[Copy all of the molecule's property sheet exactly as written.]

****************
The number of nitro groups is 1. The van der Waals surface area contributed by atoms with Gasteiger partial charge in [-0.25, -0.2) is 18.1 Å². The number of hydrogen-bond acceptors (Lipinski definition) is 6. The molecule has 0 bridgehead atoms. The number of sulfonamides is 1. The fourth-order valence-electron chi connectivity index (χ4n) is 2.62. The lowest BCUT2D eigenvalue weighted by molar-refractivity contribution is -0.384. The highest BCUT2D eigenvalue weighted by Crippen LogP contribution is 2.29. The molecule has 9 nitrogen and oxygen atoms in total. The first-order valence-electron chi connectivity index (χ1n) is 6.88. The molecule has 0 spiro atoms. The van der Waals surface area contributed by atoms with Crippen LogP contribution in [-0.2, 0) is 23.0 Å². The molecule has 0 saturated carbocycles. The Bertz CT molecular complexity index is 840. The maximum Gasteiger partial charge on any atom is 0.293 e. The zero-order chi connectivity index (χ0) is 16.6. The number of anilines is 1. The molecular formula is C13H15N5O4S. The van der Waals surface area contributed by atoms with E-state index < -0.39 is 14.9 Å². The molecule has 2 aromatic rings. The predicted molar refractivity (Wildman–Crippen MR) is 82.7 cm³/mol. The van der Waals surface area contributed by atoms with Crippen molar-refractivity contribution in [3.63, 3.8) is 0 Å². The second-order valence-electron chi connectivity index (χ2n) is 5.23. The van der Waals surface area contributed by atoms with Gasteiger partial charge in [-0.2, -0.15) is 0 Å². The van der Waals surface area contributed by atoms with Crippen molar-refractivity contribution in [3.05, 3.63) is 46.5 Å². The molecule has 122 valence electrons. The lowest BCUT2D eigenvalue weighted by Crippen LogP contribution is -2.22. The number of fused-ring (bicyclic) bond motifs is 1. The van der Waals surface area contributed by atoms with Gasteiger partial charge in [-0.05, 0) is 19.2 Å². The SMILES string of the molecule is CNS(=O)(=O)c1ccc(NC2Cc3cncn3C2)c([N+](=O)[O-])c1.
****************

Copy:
The number of nitro groups is 1. The van der Waals surface area contributed by atoms with Gasteiger partial charge in [-0.25, -0.2) is 18.1 Å². The number of hydrogen-bond acceptors (Lipinski definition) is 6. The molecule has 0 bridgehead atoms. The number of sulfonamides is 1. The fourth-order valence-electron chi connectivity index (χ4n) is 2.62. The lowest BCUT2D eigenvalue weighted by molar-refractivity contribution is -0.384. The highest BCUT2D eigenvalue weighted by Crippen LogP contribution is 2.29. The molecule has 9 nitrogen and oxygen atoms in total. The first-order valence-electron chi connectivity index (χ1n) is 6.88. The molecule has 0 spiro atoms. The van der Waals surface area contributed by atoms with Crippen LogP contribution in [-0.2, 0) is 23.0 Å². The molecule has 0 saturated carbocycles. The Bertz CT molecular complexity index is 840. The maximum Gasteiger partial charge on any atom is 0.293 e. The zero-order chi connectivity index (χ0) is 16.6. The number of anilines is 1. The molecular formula is C13H15N5O4S. The van der Waals surface area contributed by atoms with E-state index < -0.39 is 14.9 Å². The molecule has 2 aromatic rings. The predicted molar refractivity (Wildman–Crippen MR) is 82.7 cm³/mol. The van der Waals surface area contributed by atoms with Crippen molar-refractivity contribution in [3.63, 3.8) is 0 Å². The second-order valence-electron chi connectivity index (χ2n) is 5.23. The van der Waals surface area contributed by atoms with Gasteiger partial charge in [-0.2, -0.15) is 0 Å². The van der Waals surface area contributed by atoms with Crippen molar-refractivity contribution in [3.05, 3.63) is 46.5 Å². The molecule has 122 valence electrons. The lowest BCUT2D eigenvalue weighted by Crippen LogP contribution is -2.22. The number of fused-ring (bicyclic) bond motifs is 1. The van der Waals surface area contributed by atoms with Gasteiger partial charge in [-0.05, 0) is 19.2 Å². The SMILES string of the molecule is CNS(=O)(=O)c1ccc(NC2Cc3cncn3C2)c([N+](=O)[O-])c1.